The Northern white-cheeked gibbon (Nomascus leucogenys) is a primate native to Lao PDR, Vietnam, and Southern China. It is classified as “Critically Endangered” by the IUCN Red List of Threatened Species, with primary threats including habitat loss and hunting. The global population size of the species is unknown, but likely numbers fewer than 1,000–2,000 individuals. Lao PDR holds the largest remaining population Northern white-cheeked gibbon, and is a priority for the long-term conservation of the species. The forests of Lao PDR represent the best opportunity for the long-term survival of this species, but its status in the country remains poorly known.
With support from the Critical Ecosystem Partnership Fund, the Lao Biodiversity Association conducted a project with the overall goal to improve understanding of the status, threats, and required conservation actions for the Northern white-cheeked gibbon in key sites in Laos. The three objectives of the project are to:
- Train LBA staff and government staff from Provincial and District Offices of Natural Resources and Environment (PONRE and DONRE) to assess gibbon status and threats.
- Increase knowledge on the status of gibbons in Phou Dendin NPA through targeted field surveys.
- Identify priorities for Northern white-cheeked gibbon conservation interventions.
Phou Dendin National Protected Area (NPA) is located in Phongsaly Province in northernmost Laos, and shares a border to the east with Vietnam. It covers an area of approximately 220,000 ha and is thought to potentially hold a significant population of the Northern white-cheeked Gibbon. Of the 24 National Protected Areas of Laos, Phou Dendin has received the least attention in terms of biodiversity surveys.
In 2014, LBA staff conducted village interviews to collect information on gibbon presence in Phou Dendin NPA. We conducted interview surveys with selected individuals in Ban Lao Fushai, a community near the border of the Phou Dendin NPA. Interview surveys focused on determining threats, trends, and spatial distribution of the gibbon population. Using this information, staff planned and conducted field surveys in February 2015. This preliminary survey in Phou Dendin NPA aimed to assess the area’s potential for global conservation of the Northern white-cheeked gibbon.
A primate expert from Fauna & Flora International provided training for LBA and government staff. During field surveys, a series of listening posts were established at two research sites, and visited each morning for five days. At each listening post, one observer recorded all gibbon calls, including the start and end times time of male or female gibbon calls, bearing, and estimated distance. Weather conditions were also noted at one of the sites.
Gibbon calls were recorded during the survey. A sample calls can be heard in this video:
It is estimated that a total of between 10 to 11 gibbon groups or solitary males were recorded during the survey for the two sites.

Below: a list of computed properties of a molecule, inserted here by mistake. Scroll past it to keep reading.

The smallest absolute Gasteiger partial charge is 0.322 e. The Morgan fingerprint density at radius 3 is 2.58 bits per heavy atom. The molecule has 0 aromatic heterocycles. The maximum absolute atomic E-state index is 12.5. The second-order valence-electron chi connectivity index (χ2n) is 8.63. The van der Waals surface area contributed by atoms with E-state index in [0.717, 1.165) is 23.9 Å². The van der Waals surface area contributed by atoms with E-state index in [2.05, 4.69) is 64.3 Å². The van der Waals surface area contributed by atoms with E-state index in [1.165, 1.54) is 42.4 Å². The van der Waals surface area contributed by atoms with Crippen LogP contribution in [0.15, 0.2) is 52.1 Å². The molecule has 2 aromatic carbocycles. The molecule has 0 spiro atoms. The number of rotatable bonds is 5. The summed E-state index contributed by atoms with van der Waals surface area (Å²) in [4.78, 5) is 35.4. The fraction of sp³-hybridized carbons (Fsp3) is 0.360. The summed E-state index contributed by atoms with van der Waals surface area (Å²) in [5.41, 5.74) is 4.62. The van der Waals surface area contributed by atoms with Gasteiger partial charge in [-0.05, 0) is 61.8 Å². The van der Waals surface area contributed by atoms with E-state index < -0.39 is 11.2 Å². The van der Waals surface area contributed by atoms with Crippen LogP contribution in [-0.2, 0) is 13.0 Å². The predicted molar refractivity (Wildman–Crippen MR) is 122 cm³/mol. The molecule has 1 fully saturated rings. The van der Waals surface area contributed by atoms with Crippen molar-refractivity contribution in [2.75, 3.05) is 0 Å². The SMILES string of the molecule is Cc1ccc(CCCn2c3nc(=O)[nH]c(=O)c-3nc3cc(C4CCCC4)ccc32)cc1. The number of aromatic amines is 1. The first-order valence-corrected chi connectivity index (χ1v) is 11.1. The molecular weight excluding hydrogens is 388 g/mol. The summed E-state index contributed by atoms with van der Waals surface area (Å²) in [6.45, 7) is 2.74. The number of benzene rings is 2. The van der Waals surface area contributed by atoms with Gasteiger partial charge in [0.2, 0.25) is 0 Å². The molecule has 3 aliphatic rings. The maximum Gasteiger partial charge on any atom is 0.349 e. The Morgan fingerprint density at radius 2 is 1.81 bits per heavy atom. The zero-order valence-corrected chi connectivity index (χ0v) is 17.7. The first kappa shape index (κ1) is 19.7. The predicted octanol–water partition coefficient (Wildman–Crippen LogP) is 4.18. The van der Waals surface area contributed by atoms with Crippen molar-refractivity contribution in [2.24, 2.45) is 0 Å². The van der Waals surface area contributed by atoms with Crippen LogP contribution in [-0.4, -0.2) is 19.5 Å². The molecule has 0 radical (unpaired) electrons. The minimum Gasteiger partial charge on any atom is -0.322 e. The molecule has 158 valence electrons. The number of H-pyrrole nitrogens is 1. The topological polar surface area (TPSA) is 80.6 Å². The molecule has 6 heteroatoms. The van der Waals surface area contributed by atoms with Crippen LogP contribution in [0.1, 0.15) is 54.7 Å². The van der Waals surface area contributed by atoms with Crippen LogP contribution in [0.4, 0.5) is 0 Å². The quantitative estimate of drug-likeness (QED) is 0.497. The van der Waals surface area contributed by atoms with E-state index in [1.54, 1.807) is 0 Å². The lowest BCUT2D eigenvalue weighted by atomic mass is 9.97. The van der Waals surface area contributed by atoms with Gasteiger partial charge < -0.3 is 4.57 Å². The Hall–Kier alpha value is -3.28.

Other mammals were incidentally encountered during the field trip from signs or direct observations, including:
- Macaques identified by calls and faeces. A young Assamese macaque was also kept as pet at the local military station.
- Tracks of smooth-coated otter, muntjac, sambar deer, mouse deer, wild pigs, civets, and wild cats.
- Antlers of muntjac and sambar deer at the military station.
- Asian porcupines trapped in one of the villages.
- Black giant squirrel heard and one dead specimen confiscated from poachers.
This project documented a number of environmental threats within the area surveyed. Villagers were observed fishing with explosives along the Nam Paho, demonstrating a lack of regard for wildlife and aquatic laws. Human made-trails were very common, and the presence of Vietnamese poachers in the area was obvious. Gunshots were heard daily at one site, and poacher camps, huts, or campfires were commonly encountered. The survey team also encountered an opium plot and vegetable garden for poacher subsistence. A recently made dirt road now runs from Ban Lao Fushai through to the military station all the way to the Nam Houn, which increases poacher access to the area. Such threats have the potential to impact gibbons as well as a variety of other wildlife species.
Following the completion of gibbon field surveys, LBA staff presented the survey findings to Provincial Office of Natural Resources and Environment in Phongsaly. Government officials recommended that additional biodiversity surveys should be conducted to further document the status and threats of Northern white-cheeked gibbon and other wildlife, and that information should also be shared with villagers to encourage wildlife conservation. PONRE staff also shared their conservation strategy for Phou Dendin NPA, which includes identifying key habitats for wildlife and restricting human uses in those areas; installing signs to educate people about the NPA regulations; developing a road near the NPA border to facilitate patrolling; and training an enforcement patrolling team. Additional funding and capacity building will be required to help government authorities and civil society partners implement this strategy. LBA hopes to be able to continue working with PONRE staff in Phou Dendin NPA to understand and protect this important biodiversity area in Lao PDR.
This project is supported by the Critical Ecosystem Partnership Fund. The Critical Ecosystem Partnership Fund is a joint initiative of l’Agence Française de Développement, Conservation International, the European Union, the Global Environment Facility, the Government of Japan, the MacArthur Foundation and the World Bank. A fundamental goal is to ensure civil society is engaged in biodiversity conservation.